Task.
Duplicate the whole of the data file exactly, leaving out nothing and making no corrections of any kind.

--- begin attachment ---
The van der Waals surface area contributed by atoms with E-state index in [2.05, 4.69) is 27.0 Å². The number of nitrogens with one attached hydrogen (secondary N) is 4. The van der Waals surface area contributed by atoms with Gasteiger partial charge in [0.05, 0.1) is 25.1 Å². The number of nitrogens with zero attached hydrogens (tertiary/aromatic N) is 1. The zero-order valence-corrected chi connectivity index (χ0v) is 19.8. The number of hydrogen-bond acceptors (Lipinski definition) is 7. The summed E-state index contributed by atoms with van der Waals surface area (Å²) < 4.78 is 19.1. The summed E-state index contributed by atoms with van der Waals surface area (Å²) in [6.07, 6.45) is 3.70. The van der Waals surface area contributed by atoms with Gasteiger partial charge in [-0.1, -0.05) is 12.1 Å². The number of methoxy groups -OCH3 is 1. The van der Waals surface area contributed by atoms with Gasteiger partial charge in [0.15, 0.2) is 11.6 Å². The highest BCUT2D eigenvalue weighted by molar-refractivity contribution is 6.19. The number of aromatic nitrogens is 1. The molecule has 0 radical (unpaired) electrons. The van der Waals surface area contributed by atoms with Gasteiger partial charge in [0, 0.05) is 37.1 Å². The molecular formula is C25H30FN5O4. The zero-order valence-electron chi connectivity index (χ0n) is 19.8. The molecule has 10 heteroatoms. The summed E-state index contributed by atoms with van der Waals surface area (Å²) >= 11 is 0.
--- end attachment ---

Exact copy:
The van der Waals surface area contributed by atoms with E-state index in [2.05, 4.69) is 27.0 Å². The number of nitrogens with one attached hydrogen (secondary N) is 4. The van der Waals surface area contributed by atoms with Gasteiger partial charge in [0.05, 0.1) is 25.1 Å². The number of nitrogens with zero attached hydrogens (tertiary/aromatic N) is 1. The zero-order valence-corrected chi connectivity index (χ0v) is 19.8. The number of hydrogen-bond acceptors (Lipinski definition) is 7. The summed E-state index contributed by atoms with van der Waals surface area (Å²) < 4.78 is 19.1. The summed E-state index contributed by atoms with van der Waals surface area (Å²) in [6.07, 6.45) is 3.70. The van der Waals surface area contributed by atoms with Gasteiger partial charge in [-0.1, -0.05) is 12.1 Å². The number of methoxy groups -OCH3 is 1. The van der Waals surface area contributed by atoms with Gasteiger partial charge in [0.15, 0.2) is 11.6 Å². The highest BCUT2D eigenvalue weighted by molar-refractivity contribution is 6.19. The number of aromatic nitrogens is 1. The molecule has 0 radical (unpaired) electrons. The van der Waals surface area contributed by atoms with Gasteiger partial charge in [0, 0.05) is 37.1 Å². The molecular formula is C25H30FN5O4. The zero-order valence-electron chi connectivity index (χ0n) is 19.8. The molecule has 10 heteroatoms. The summed E-state index contributed by atoms with van der Waals surface area (Å²) >= 11 is 0.